Bilingualism and Multiliteracies in Australia Essay

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This essay will demonstrate the research that is implemented on children with bilingual ability; discussing three main issues in bilingualism which is: the maintaining children’s first language, social and cognitive benefits, also why bilingualism should be in cooperated into school programming/curriculum. Bilingualism can be defined as the ability to speak and/or write in two languages. In Australia English is the main language although in 1996, statistics show that 15% (2.5 million people) of the Australian population communicate in a language other than English at home and 42% of the population is born overseas (Australian Bureau Statistics, 1996). Most recently there are around 22 million Australians that speak in approximately 400…show more content…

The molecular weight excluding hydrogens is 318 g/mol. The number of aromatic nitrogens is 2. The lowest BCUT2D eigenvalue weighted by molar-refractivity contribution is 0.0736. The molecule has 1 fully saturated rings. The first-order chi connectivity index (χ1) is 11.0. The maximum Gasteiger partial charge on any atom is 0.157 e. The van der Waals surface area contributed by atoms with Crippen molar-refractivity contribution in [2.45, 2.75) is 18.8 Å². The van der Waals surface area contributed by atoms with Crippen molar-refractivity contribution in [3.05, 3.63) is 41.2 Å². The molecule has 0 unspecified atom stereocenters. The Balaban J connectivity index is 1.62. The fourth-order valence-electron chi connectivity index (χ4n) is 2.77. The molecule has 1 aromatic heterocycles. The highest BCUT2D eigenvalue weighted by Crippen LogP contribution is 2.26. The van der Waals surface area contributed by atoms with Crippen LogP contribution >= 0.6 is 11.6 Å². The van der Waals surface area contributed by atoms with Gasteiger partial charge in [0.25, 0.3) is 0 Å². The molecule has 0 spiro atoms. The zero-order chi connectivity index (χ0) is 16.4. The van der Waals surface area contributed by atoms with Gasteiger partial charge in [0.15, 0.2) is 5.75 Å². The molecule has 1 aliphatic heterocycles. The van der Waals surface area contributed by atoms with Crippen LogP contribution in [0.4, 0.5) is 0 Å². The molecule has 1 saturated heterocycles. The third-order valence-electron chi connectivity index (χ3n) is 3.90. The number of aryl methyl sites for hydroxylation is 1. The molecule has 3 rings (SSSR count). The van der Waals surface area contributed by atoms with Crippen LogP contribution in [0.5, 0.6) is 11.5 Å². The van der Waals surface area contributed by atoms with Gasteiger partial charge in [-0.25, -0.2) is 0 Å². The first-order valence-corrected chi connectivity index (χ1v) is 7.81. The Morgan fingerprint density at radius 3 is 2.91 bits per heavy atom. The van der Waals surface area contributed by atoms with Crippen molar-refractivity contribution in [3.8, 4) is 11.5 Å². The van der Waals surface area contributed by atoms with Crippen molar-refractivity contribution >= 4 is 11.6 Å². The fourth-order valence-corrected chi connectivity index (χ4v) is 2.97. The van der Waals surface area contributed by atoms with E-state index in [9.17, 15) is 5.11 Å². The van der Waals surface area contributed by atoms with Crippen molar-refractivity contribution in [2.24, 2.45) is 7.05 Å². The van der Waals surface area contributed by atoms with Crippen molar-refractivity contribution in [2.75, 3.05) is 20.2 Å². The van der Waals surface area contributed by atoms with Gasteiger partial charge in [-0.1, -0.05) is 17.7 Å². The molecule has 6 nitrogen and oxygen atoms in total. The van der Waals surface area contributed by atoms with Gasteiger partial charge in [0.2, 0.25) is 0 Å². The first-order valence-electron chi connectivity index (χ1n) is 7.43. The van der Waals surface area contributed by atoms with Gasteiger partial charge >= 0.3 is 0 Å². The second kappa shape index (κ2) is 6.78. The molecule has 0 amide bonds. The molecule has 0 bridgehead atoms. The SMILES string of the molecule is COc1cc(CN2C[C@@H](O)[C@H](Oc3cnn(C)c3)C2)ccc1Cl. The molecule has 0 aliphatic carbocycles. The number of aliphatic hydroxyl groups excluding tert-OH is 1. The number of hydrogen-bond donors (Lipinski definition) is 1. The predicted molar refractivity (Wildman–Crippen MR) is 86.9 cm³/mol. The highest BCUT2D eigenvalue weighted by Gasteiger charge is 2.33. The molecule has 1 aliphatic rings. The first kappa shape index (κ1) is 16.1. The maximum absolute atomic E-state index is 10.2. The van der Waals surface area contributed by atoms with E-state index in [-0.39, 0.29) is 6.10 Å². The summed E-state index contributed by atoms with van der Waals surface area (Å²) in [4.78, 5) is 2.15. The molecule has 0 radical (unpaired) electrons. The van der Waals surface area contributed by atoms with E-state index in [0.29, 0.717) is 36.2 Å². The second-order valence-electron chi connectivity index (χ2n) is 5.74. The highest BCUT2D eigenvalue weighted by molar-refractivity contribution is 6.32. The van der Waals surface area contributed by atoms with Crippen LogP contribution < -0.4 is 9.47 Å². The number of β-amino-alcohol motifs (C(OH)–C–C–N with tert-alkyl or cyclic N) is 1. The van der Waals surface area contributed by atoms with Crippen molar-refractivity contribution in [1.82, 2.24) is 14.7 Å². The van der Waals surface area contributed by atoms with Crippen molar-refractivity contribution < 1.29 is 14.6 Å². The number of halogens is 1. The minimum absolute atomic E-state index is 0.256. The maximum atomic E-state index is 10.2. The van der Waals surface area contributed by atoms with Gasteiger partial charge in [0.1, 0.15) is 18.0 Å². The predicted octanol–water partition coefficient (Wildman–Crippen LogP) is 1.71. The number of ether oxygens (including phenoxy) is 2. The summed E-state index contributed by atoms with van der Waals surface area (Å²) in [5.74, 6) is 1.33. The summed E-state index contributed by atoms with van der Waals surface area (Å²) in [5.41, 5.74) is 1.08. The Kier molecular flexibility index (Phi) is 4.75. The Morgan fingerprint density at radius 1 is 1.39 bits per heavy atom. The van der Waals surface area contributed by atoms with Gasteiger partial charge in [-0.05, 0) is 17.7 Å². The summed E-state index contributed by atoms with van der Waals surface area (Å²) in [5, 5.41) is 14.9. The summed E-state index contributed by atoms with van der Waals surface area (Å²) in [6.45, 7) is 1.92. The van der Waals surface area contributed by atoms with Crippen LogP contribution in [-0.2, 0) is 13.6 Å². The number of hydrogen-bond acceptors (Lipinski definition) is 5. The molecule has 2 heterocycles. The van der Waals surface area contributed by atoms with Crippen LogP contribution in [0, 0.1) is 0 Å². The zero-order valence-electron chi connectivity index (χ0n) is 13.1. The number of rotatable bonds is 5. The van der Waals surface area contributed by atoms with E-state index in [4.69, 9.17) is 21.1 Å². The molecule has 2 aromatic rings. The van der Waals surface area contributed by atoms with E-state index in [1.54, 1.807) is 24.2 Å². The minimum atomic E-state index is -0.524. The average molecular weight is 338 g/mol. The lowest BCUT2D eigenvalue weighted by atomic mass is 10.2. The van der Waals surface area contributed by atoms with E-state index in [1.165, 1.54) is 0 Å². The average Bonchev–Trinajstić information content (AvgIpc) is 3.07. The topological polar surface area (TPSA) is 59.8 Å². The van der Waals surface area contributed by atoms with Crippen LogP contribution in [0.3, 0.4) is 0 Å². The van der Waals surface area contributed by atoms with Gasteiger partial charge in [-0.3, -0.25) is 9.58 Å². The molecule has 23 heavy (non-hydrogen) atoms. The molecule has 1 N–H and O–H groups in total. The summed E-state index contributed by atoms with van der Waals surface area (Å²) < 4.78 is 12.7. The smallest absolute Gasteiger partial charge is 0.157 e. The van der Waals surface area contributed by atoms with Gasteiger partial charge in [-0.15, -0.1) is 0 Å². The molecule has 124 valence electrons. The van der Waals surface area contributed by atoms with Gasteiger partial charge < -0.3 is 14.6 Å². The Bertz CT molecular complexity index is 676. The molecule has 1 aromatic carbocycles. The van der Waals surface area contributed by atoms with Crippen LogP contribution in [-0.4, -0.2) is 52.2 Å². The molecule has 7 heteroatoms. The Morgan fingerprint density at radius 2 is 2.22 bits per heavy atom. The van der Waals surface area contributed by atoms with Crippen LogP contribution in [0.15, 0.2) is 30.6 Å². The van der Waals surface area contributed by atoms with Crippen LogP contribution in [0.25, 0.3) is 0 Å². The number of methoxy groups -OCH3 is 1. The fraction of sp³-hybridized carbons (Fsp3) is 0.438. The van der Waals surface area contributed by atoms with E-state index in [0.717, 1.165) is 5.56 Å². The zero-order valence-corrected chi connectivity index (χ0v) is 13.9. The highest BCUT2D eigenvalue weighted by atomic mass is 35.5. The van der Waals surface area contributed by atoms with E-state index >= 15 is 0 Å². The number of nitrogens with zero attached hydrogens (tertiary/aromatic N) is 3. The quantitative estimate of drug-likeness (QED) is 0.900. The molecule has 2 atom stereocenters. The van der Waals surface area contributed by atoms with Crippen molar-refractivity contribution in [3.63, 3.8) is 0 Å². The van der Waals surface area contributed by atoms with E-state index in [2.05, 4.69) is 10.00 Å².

It then suggests that parents should maintain their home language with their children as learning their first language at home can benefit the child by making it easier for them to learn and better understand basic grammatical and linguistic rules of a second language. This also prevents the possibility for the child to lose the ability to speak their home language, as it should be supported and consolidated at home by the family. Respecting and recognising children’s bilingual abilities can be socially and cognitively beneficial for young children. Vygotsky (as cited in Garton, 1992) main theory is that speech is derived from social influences then advocates cognitive and linguistic development although, Gee (1996) argues that the assimilation of language is contextual to social, cultural and historical backgrounds this is called ‘sociocultural’; which influences a deeper and meaningful understanding of language. Gee’s argument conceives a more contemporary and deeper understanding for bilingual children’s learning of literacy to be at a social and cognitive integration. Barratt-Pugh (2000) argues the benefits supporting home language in early childhood setting can strengthen children’s self-concept, confidence, and a positive sense of identity. Children are
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